Studies have shown that negative or bad behaviour in the workplace can have a high toll on people’s immune systems, and it is likely that for this reason we see a lot of cases related to workplace stress at Share Lawyers. Major health problems have also been linked to the high stress levels at work, resulting in cardiovascular disease, cancer, diabetes, ulcers, as well as depression and anxiety. According to Health Canada, more than one in three Canadian employees report a high level of work/life conflict, one third of Canadian employees report high levels of depressed mood and half of Canadian employees experience high levels of stress due to work.
Failure to accommodate a disability?
Every employee in Canada is protected against discrimination by their employer, based on specific enumerated grounds under Human Rights Legislation both at the Ontario Labour Relations Board and at the other labour relations board across the country. One of those grounds is disability, and related absences from work due to disability. These human rights laws set the framework for your employment rights while on long term disability leave.
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Employment lawyer fees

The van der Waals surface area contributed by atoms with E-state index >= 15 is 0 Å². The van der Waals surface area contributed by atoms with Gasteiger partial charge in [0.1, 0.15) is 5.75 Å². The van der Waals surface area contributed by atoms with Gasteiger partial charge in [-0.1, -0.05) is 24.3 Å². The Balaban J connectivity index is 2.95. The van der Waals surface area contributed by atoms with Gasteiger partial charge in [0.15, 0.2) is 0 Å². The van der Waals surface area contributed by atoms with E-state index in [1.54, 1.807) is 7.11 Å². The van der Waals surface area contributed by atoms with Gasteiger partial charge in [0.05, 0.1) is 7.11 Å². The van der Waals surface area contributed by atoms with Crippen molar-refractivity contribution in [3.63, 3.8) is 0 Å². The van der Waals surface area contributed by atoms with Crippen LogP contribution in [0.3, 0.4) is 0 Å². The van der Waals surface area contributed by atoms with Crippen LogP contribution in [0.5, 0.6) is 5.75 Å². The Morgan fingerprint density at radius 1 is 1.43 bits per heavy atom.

We are different from other law firms dealing with employment law because we work on contingency and you do not have to pay any fees unless you win.* There are no upfront costs and there are no fees until we settle your case. Everything is results-driven, and we only get paid if you get paid. It is part of our Share Law Guarantee.
*certain exceptions apply and in cases where we are not able to offer a contingency fee retainer, we will discuss the other options with you.
How much time do I have?
Employment claims are subject to certain time limits. As soon as you have been terminated from your employment or feel that your rights as an employee have been ignored, we encourage you to contact the employment lawyers at Share Lawyers for legal advice and to discuss your case.
If you are experiencing workplace harassment and are unsure of your rights, we will review the details of your experience and talk you through all of your options — free of charge. It’s important to be informed about the employment process and to know your rights.
No fees unless you win your case
We understand your situation and that paying for an employment lawyer may feel out of reach. We are here to help you. That is why we offer a free consultation, why there are no upfront costs to you, and why there are no fees unless you win your case. You’re not alone. We believe in your case, which is why we only get paid when you do.
When you work with us, you get guidance and tools to help you along the way. You will become a member of a privileged group of clients that have access to our hub, called Life reBUILDER™, exclusively from Share Lawyers. It offers six unique services to help rebuild your life and get you back on track, beginning with the expertise of a full legal team all working for you.